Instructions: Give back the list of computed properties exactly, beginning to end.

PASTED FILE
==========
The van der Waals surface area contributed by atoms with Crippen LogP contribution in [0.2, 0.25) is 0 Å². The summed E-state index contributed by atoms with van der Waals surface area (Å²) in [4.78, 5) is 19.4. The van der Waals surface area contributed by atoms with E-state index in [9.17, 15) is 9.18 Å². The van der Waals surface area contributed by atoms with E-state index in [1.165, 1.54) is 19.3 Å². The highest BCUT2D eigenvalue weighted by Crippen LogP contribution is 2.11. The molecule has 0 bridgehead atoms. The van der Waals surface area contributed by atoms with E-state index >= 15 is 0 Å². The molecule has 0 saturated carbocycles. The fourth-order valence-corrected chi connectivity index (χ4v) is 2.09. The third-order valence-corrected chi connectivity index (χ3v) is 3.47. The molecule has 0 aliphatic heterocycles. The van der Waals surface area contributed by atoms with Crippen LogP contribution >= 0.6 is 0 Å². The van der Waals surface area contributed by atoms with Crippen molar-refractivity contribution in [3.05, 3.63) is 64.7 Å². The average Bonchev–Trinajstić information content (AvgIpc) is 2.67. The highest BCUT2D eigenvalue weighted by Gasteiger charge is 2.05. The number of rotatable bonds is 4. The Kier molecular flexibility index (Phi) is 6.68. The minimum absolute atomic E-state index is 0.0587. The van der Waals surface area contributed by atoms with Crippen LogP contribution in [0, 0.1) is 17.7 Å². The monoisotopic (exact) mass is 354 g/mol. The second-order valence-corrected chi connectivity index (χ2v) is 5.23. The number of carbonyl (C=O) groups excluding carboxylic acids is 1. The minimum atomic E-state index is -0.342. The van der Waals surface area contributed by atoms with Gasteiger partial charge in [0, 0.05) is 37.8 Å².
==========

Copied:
The van der Waals surface area contributed by atoms with Crippen LogP contribution in [0.2, 0.25) is 0 Å². The summed E-state index contributed by atoms with van der Waals surface area (Å²) in [4.78, 5) is 19.4. The van der Waals surface area contributed by atoms with E-state index in [9.17, 15) is 9.18 Å². The van der Waals surface area contributed by atoms with E-state index in [1.165, 1.54) is 19.3 Å². The highest BCUT2D eigenvalue weighted by Crippen LogP contribution is 2.11. The molecule has 0 bridgehead atoms. The van der Waals surface area contributed by atoms with E-state index >= 15 is 0 Å². The molecule has 0 saturated carbocycles. The fourth-order valence-corrected chi connectivity index (χ4v) is 2.09. The third-order valence-corrected chi connectivity index (χ3v) is 3.47. The molecule has 0 aliphatic heterocycles. The van der Waals surface area contributed by atoms with Crippen LogP contribution >= 0.6 is 0 Å². The van der Waals surface area contributed by atoms with Crippen molar-refractivity contribution in [3.05, 3.63) is 64.7 Å². The average Bonchev–Trinajstić information content (AvgIpc) is 2.67. The highest BCUT2D eigenvalue weighted by Gasteiger charge is 2.05. The number of rotatable bonds is 4. The Kier molecular flexibility index (Phi) is 6.68. The minimum absolute atomic E-state index is 0.0587. The van der Waals surface area contributed by atoms with Crippen LogP contribution in [0, 0.1) is 17.7 Å². The monoisotopic (exact) mass is 354 g/mol. The second-order valence-corrected chi connectivity index (χ2v) is 5.23. The number of carbonyl (C=O) groups excluding carboxylic acids is 1. The minimum atomic E-state index is -0.342. The van der Waals surface area contributed by atoms with Gasteiger partial charge in [0, 0.05) is 37.8 Å².